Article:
542

8.9%

Traditional residential

5

106

4.4%

Student residences

3

22

12.2%

EPRA vacancy rate

55

670

8.3%

4.5 EPRA cost ratios

In thousand euros / As a %

Dec 31, 2020

Dec 31, 2019

Property expenses

(188,536)

(184,716)

Overheads (1)

(92,038)

(92,968)

Amortization, net provisions and depreciation (2)

(15,335)

(8,415)

Expenses billed to tenants

122,947

129,997

Rental expenses charged to tenants in gross rent

0

0

Other income / income covering overheads

4,355

5,447

Share in costs of associates

(327)

(345)

Ground rent

0

1,772

EPRA costs (including vacancy costs) (A)

(168,935)

(149,228)

Vacancy costs

10,274

10,546

EPRA costs (excluding vacancy costs) (B)

(158,661)

(138,682)

Gross rental income less ground rent

657,976

671,715

Rental expenses charged to tenants in gross rent

0

0

Share in rental income from associates

1,727

1,790

Gross rental income (C)

659,703

673,505

EPRA cost ratio (including vacancy costs) (A/C)

25.6%

22.2%

EPRA cost ratio (excluding vacancy costs) (B/C)

24.1%

20.6%

(1) The increase in the ratio levels for 2020 compared with 2019 is linked primarily to the costs to set up a dedicated subsidiary to house the residential business (€7.4m) and the provisions for rental risk recorded as a result of the effects of the health crisis (€5.5m)

(2) Excluding depreciation of assets recognized at their historical cost.

4.6 Property-related capex

Dec 31, 2020

Dec 31, 2019

In million euros

Group

Joint

ventures

Total

Group

Joint

ventures

Total

Acquisitions

56

na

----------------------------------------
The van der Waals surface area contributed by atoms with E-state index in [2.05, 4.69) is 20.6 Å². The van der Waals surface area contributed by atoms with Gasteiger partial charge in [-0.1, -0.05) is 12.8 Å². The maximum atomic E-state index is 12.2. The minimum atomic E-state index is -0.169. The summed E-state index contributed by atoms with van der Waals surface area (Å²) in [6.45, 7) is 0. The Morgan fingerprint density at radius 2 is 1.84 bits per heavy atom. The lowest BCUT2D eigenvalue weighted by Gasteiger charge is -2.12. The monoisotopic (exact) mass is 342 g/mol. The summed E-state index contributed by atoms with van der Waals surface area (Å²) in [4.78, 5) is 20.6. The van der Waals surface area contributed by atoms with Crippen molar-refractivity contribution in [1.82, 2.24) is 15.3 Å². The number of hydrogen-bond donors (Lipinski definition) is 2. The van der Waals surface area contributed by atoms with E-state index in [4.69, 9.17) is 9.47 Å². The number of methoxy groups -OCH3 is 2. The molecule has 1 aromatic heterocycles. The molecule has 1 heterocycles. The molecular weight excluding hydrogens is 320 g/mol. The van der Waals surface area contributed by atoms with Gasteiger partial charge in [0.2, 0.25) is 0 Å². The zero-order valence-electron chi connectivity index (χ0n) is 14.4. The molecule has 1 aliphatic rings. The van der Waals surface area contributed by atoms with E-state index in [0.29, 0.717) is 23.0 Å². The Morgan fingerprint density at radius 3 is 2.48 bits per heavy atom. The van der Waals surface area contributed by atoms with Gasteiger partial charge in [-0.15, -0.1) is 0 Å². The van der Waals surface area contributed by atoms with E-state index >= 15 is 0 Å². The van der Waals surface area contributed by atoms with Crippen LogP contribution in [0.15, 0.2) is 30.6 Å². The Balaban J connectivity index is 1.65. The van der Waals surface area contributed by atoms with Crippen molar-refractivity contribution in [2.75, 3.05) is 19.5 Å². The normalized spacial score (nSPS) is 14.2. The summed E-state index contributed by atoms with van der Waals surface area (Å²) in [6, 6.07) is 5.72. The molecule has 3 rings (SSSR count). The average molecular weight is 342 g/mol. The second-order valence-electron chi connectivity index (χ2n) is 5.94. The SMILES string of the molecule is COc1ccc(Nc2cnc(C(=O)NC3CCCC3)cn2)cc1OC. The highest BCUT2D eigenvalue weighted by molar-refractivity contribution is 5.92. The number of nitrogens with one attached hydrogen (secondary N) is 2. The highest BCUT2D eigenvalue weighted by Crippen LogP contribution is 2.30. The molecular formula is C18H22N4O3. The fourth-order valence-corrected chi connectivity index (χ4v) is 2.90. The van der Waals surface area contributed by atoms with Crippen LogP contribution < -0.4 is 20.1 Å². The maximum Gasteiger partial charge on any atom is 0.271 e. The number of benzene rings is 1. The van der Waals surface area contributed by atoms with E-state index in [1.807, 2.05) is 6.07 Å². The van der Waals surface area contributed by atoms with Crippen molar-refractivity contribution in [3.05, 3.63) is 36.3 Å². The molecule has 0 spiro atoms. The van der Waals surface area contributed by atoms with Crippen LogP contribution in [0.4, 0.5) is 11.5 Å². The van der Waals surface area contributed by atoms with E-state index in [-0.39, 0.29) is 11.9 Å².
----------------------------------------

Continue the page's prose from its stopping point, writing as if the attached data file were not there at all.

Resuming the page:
56

328

na

328

Development

132

na

132

148

na

148

– Capitalized interest

4

na

4

8

na

8

Maintenance capex (1)

82

na

82

80

na

80

– Incremental lettable space

0

na

0

4

na

4

– No incremental lettable space

69

na

69

66

na

66

– Tenant incentives

13

na

13

6

na

6

– Other material non-allocated types of expenditure

0

na

0

4

na

4

– Capitalized interest

0

na

0

0

na

0

Total capex

270

na

270

556

na

556

Conversion from accrual to cash basis

-6

na

-6

49

na

49

Total capex on cash basis

264

na

264

604

na

604

(1) Capex corresponding to: (i) renovation work on apartments or private commercial spaces making it possible to capture the best market rents, (ii) work on communal areas, (iii) tenant work

5- CONSOLIDATED FINANCIAL STATEMENTS

The consolidated financial statements are available in full on the Group’s website.

Photo credits: Charly Broyez

This document does not constitute an offer to sell or a solicitation of an offer to buy Gecina securities and has not been independently verified.

If you would like to obtain further information concerning Gecina, please refer to the public documents filed with the French Financial Markets Authority (Autorité des marchés financiers, AMF), which are also available on our internet site.

This document may contain certain forward-looking statements. Although the Company believes that such statements are based on reasonable assumptions on the date on which this document was published, they are by their very nature subject to various risks and uncertainties which may result in differences. However, Gecina assumes no obligation and makes no commitment to update or revise such statements.